CNS supports Tuskegee Airmen exhibit
The Tuskegee Airmen’s “Rise Above” traveling exhibit landed in East Tennessee in April. The exhibit drew nearly 3,000 people. More than half of the attendees were children who were interested in the history of the all-black 99th Fighter Squadron, better known as the “Red Tails” because of the distinctive red markings on the planes’ tails.
One of the original Tuskegee Airmen, Lt. Col. George Hardy, was traveling with the exhibit. At 91, Hardy is one of just 33 original pilots still alive who fought in World War II.
In 2006, Hardy and the Tuskegee Airmen were awarded the Congressional Gold Medal by the president, recognizing their service to the country in WWII.
The Green McAdoo Cultural Center in Clinton hosted the traveling exhibit, which was sponsored by Consolidated Nuclear Security, LLC. At a reception prior to its opening, CNS employees were treated to a sneak peek and enjoyed a visit with Hardy.
“It was truly an honor meeting Lt. Col. Hardy,” said Y-12 Deputy Site Manager Gene Sievers, who described his encounter with the legendary pilot as “…shaking the hand of a living piece of history.”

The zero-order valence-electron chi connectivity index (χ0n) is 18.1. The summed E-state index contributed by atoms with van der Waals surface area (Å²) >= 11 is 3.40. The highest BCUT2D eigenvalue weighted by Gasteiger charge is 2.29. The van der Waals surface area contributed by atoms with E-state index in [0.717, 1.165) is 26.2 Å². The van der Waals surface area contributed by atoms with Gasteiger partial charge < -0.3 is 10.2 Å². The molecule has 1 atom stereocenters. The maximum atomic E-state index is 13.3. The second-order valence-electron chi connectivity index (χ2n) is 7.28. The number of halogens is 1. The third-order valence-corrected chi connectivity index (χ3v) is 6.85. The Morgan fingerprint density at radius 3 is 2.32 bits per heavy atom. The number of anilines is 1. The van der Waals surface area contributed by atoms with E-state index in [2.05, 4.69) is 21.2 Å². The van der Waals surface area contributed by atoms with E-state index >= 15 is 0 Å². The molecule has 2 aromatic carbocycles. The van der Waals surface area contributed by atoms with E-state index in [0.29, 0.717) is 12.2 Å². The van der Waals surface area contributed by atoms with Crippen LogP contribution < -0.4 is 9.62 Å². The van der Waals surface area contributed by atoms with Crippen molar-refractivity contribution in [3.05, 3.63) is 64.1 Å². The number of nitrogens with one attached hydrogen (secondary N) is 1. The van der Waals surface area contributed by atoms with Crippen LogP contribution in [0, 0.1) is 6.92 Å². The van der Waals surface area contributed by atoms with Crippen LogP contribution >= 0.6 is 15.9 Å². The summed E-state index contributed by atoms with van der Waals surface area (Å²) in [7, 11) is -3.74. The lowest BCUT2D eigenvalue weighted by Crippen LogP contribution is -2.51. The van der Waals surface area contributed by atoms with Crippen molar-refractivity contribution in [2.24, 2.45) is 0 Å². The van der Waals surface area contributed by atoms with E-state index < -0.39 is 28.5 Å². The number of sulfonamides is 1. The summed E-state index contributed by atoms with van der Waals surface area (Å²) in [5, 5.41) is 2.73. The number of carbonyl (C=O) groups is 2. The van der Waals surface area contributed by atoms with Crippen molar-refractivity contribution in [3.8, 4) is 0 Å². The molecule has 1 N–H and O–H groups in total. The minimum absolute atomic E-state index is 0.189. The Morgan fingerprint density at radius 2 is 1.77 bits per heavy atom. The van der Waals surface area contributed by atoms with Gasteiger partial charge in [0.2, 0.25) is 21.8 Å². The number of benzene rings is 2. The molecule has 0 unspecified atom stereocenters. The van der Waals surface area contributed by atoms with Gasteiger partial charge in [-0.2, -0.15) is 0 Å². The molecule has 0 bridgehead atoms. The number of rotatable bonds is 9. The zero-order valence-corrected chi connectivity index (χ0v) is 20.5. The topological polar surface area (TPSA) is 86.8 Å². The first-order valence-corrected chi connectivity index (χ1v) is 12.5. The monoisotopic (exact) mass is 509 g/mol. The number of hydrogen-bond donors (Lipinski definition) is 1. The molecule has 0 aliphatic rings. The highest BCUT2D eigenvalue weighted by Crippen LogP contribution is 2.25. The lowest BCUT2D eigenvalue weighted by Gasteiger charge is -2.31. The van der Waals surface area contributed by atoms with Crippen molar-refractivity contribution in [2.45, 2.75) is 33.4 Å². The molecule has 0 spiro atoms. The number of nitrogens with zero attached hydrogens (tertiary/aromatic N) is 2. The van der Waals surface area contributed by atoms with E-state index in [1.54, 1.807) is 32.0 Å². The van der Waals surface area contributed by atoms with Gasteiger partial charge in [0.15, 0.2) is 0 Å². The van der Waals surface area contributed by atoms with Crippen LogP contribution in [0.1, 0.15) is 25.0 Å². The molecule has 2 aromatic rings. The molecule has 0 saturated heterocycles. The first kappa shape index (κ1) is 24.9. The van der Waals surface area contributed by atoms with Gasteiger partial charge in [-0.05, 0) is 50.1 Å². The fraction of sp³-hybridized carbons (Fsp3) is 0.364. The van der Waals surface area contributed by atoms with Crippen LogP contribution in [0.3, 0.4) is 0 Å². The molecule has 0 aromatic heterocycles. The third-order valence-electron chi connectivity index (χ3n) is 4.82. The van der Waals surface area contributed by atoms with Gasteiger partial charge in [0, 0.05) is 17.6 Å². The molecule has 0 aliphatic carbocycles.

A U.S. Navy veteran, Sievers spoke respectfully of the legacy of men like Hardy and what the Tuskegee Airmen accomplished. “The service of the Tuskegee Airmen inspired sweeping positive changes in the military immediately following World War II, and the traveling exhibit is a vivid reminder of their sacrifices.”
Cary Langham, who works in Mission Engineering, agreed with Sievers. “Lt. Col. Hardy is an American hero, and I am proud that I got the opportunity to meet and talk with him,” said Langham. “It was enlightening to me to understand the history behind the role the Red Tails played in WWII. For me, the legacy of the Tuskegee Airmen will live on in my mind forever.”
Visitors to the exhibit were treated to a film shown on a 360-degree panoramic screen in a 30-seat temperature-controlled movie theater. The film highlights the courage and determination of the Tuskegee Airmen, who overcame obstacles to train and fight as U.S. Army Air Corps pilots, and describes what their achievements mean to all of us 70 years later.
Each airman wore a dog tag that read: “Aim High - Believe In Yourself - Use Your Brain – Never Quit – Be Ready To Go – Expect To Win.” Those goals are still relevant today.